On his impressions of WR Breshad Perriman before his injury and how much he feels for him:"He's a great guy – just so humble. He talks to me all the time. But to say he's quiet, he talks a lot for a quiet guy. But he's just a humble guy, and you hate to see that happen to anybody, but especially a good guy. He's a good dude, works hard, comes out every day, tries to get better, and it's just unfortunate. You've just got to stay prayed up, and that can happen to anybody. It's not about health, this, that – anybody can come out here at any time and something could happen. So, you just feel for him and especially feel for him to not even be able to get his feet wet yet. He was just telling me last week how excited he was – he had to sit out the whole last year – how excited he was for this upcoming season. And we're still hopeful that he'll be back soon. We're going to stay prayed up and keep hope alive for him, and I think, hopefully, he'll be back at some point this season to help us."
On if he feels like he's still as fast as he was when he played in Pittsburgh, and if he thinks he's a better receiver now:"I've probably run about 10,000 post-routes and go-routes since when I first came into the league, so maybe just a step, a half a step. But I can still get it done. Do I think I'm a better player than I was before? I just try to get better every day, keep working. No matter what anybody says, just keep working, keep getting better. And I have some great guys around here. We have some good cheating [defensive backs] who are going to cheat our routes, so they [make] us better, because they know our plays and they're going to be in the right spot. So, we've got some competitive guys on the team, some great guys, and I'm having a good time."
On why he thinks he's a better overall wide receiver now:"Just going against better people every day. I think every year, it's unfortunate when you switch teams, but sometimes it makes you better, because you go against different guys, different style of guys. I went from playing against Ike Taylor and William Gay, to Brent Grimes, to Xavier Rhodes, Terence Newman, and guys who are smarter, bigger, stronger. I went against small, tall, big, fast, strong – all types of different guys. So, just playing against some great guys coming through these last three or four years, I think I've gotten better, even though numbers don't say so. I think I'll get better this year, and I'll show some people I have a lot up my sleeve, and I think I have the opportunity here on this team, have great coaches to put us in position, and great quarterbacks."* *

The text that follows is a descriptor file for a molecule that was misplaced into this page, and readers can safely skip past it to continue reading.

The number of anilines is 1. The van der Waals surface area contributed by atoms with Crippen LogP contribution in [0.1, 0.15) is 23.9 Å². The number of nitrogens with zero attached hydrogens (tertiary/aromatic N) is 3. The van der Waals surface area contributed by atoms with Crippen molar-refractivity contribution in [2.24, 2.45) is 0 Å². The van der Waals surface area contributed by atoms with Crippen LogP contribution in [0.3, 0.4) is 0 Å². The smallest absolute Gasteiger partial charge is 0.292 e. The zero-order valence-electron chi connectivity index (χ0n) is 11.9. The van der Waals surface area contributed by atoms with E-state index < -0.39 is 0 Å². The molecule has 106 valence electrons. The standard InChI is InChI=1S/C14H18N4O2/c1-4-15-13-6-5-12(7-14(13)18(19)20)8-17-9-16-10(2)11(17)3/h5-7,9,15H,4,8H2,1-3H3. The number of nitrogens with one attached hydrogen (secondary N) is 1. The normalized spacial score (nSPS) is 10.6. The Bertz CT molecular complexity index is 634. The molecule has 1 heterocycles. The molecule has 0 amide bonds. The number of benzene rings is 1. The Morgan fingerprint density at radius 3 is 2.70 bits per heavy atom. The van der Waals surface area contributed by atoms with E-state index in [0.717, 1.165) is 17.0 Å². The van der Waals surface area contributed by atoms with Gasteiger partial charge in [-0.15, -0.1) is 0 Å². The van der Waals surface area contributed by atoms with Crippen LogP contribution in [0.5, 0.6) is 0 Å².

S Eric Weddle
On his thoughts on new secondary coach Leslie Frazier: "Coach Frazier is very detailed, very on-point – all about the little things. [He's] very coachable; he likes our input. But at the end of the day, he coaches us hard, and he expects us to be great every play. He expects us to strive to be the best in the league this year."
On his comfort level in the locker room: "It's great. I just fit right in, and I'm loving every day – being around my teammates, learning different personalities and having them learn me. But over the last eight weeks, it has been nothing but an amazing experience for myself. [I'm] working hard, earning the respect from my teammates, but also giving them what I'm all about and what my personality is – my work ethic, my leadership, everything I could bring to this team and this organization. It's a good start. Obviously there is room for improvement, but I expect great things from this team this year."
On if Steelers QB Ben Roethlisberger tried to recruit him to Pittsburgh:"Big Ben and I go back a bunch of years. We have a great relationship. Obviously, we were talking throughout the whole process, and it didn't end up [working out with the Steelers]. I'm glad I'm here. I hope I get a bunch of wins against him, a bunch of interceptions, and maybe sprinkle in a couple touchdowns."
On why it's been an amazing experience with the Ravens: "Last year was rough. I'm just happy. I'm happy to go to work. I'm happy to give everything I've got for this team, for a new opportunity, a chance to prove myself. [I'm happy] for the chance to earn the respect of my teammates and coaches. It's just a fresh beginning. My wife and kids just got out here yesterday, and it's been a long eight weeks flying back and forth Thursday nights and coming back Sundays, but it was important for me to be here. Luckily, my family supports me. Now we're all here, we're entrenched in Baltimore, and we're living here now full-time. I'm just ecstatic. I'm excited for this chance to be a Raven and give everything I've got to hopefully have a chance to win a Super Bowl."
On which guys on offense have impressed him:"Mike Wallace has been outstanding. I'm trying to push him every day. We're both in the same boat. We can't have a day off; we can't have a lackadaisical day out there. We're out here to prove ourselves and add something to this team. Dennis [Pitta] looks great, [looks] fluid, makes everything that's caught in his range. [He] looks explosive, athletic. The running backs – [Justin] Forsett, [wide receivers Kamar] Aiken, [Chris] Matthews – there are some talented guys out here. Breshad [Perriman], before Friday or Thursday, or whenever that happened, [looked great]. He's been having outstanding OTAs and is just a great kid. We've got a lot of talented guys, and I'm sure they're going to build and mesh. Once we get the big quarterback [Joe Flacco] back, he'll be slinging that thing all around."